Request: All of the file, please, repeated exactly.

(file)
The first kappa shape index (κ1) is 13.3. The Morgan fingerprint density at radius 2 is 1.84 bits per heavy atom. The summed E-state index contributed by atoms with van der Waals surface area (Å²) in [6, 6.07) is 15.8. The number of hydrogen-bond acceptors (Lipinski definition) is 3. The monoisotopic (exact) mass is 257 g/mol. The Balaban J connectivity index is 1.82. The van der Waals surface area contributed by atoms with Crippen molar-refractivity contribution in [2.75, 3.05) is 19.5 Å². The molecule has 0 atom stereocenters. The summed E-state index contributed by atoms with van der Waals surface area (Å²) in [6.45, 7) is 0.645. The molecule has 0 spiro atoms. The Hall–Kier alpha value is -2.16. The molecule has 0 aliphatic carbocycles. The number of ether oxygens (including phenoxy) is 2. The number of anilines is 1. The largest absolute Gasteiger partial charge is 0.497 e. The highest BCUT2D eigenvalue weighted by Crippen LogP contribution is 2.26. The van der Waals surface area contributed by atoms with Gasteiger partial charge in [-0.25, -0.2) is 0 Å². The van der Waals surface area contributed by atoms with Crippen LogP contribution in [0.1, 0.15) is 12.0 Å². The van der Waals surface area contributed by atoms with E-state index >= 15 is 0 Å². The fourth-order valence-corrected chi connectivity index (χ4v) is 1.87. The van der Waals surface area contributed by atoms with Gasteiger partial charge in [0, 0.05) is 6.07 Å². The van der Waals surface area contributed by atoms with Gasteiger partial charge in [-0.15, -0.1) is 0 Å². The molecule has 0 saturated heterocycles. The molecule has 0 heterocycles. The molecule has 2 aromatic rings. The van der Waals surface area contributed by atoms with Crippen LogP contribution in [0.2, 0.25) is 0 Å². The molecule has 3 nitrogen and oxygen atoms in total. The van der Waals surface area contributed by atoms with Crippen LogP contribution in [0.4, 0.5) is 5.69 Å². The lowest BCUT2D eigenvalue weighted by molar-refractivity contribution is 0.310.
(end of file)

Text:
The first kappa shape index (κ1) is 13.3. The Morgan fingerprint density at radius 2 is 1.84 bits per heavy atom. The summed E-state index contributed by atoms with van der Waals surface area (Å²) in [6, 6.07) is 15.8. The number of hydrogen-bond acceptors (Lipinski definition) is 3. The monoisotopic (exact) mass is 257 g/mol. The Balaban J connectivity index is 1.82. The van der Waals surface area contributed by atoms with Crippen molar-refractivity contribution in [2.75, 3.05) is 19.5 Å². The molecule has 0 atom stereocenters. The summed E-state index contributed by atoms with van der Waals surface area (Å²) in [6.45, 7) is 0.645. The molecule has 0 spiro atoms. The Hall–Kier alpha value is -2.16. The molecule has 0 aliphatic carbocycles. The number of ether oxygens (including phenoxy) is 2. The number of anilines is 1. The largest absolute Gasteiger partial charge is 0.497 e. The highest BCUT2D eigenvalue weighted by Crippen LogP contribution is 2.26. The van der Waals surface area contributed by atoms with Gasteiger partial charge in [-0.25, -0.2) is 0 Å². The van der Waals surface area contributed by atoms with Crippen LogP contribution in [0.1, 0.15) is 12.0 Å². The van der Waals surface area contributed by atoms with E-state index >= 15 is 0 Å². The fourth-order valence-corrected chi connectivity index (χ4v) is 1.87. The van der Waals surface area contributed by atoms with Gasteiger partial charge in [0, 0.05) is 6.07 Å². The van der Waals surface area contributed by atoms with Gasteiger partial charge in [-0.15, -0.1) is 0 Å². The molecule has 0 saturated heterocycles. The molecule has 0 heterocycles. The molecule has 2 aromatic rings. The van der Waals surface area contributed by atoms with Crippen LogP contribution in [0.2, 0.25) is 0 Å². The molecule has 3 nitrogen and oxygen atoms in total. The van der Waals surface area contributed by atoms with Crippen LogP contribution in [0.4, 0.5) is 5.69 Å². The lowest BCUT2D eigenvalue weighted by molar-refractivity contribution is 0.310.